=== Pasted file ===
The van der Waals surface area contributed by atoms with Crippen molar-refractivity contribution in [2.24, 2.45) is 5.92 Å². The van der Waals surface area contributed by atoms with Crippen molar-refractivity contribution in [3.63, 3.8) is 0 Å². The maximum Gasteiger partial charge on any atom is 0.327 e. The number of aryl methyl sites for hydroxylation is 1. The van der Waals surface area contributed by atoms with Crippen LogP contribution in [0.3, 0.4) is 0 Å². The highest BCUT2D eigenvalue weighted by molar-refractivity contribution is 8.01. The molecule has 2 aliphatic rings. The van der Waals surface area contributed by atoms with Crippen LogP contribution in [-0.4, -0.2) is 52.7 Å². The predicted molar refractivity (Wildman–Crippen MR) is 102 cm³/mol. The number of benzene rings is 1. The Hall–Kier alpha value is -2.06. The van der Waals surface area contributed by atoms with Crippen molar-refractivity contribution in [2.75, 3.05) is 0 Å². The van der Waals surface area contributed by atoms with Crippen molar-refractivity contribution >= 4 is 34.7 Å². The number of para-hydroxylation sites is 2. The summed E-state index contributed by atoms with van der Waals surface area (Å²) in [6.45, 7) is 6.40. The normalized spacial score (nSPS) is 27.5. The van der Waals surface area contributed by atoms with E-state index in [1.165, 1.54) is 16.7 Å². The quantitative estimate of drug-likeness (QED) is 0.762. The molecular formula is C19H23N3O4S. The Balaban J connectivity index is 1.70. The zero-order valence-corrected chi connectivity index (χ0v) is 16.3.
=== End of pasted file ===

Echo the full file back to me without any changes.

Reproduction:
The van der Waals surface area contributed by atoms with Crippen molar-refractivity contribution in [2.24, 2.45) is 5.92 Å². The van der Waals surface area contributed by atoms with Crippen molar-refractivity contribution in [3.63, 3.8) is 0 Å². The maximum Gasteiger partial charge on any atom is 0.327 e. The number of aryl methyl sites for hydroxylation is 1. The van der Waals surface area contributed by atoms with Crippen LogP contribution in [0.3, 0.4) is 0 Å². The highest BCUT2D eigenvalue weighted by molar-refractivity contribution is 8.01. The molecule has 2 aliphatic rings. The van der Waals surface area contributed by atoms with Crippen LogP contribution in [-0.4, -0.2) is 52.7 Å². The predicted molar refractivity (Wildman–Crippen MR) is 102 cm³/mol. The number of benzene rings is 1. The Hall–Kier alpha value is -2.06. The van der Waals surface area contributed by atoms with Crippen molar-refractivity contribution in [2.75, 3.05) is 0 Å². The van der Waals surface area contributed by atoms with Crippen molar-refractivity contribution >= 4 is 34.7 Å². The number of para-hydroxylation sites is 2. The summed E-state index contributed by atoms with van der Waals surface area (Å²) in [6.45, 7) is 6.40. The normalized spacial score (nSPS) is 27.5. The van der Waals surface area contributed by atoms with E-state index in [1.165, 1.54) is 16.7 Å². The quantitative estimate of drug-likeness (QED) is 0.762. The molecular formula is C19H23N3O4S. The Balaban J connectivity index is 1.70. The zero-order valence-corrected chi connectivity index (χ0v) is 16.3.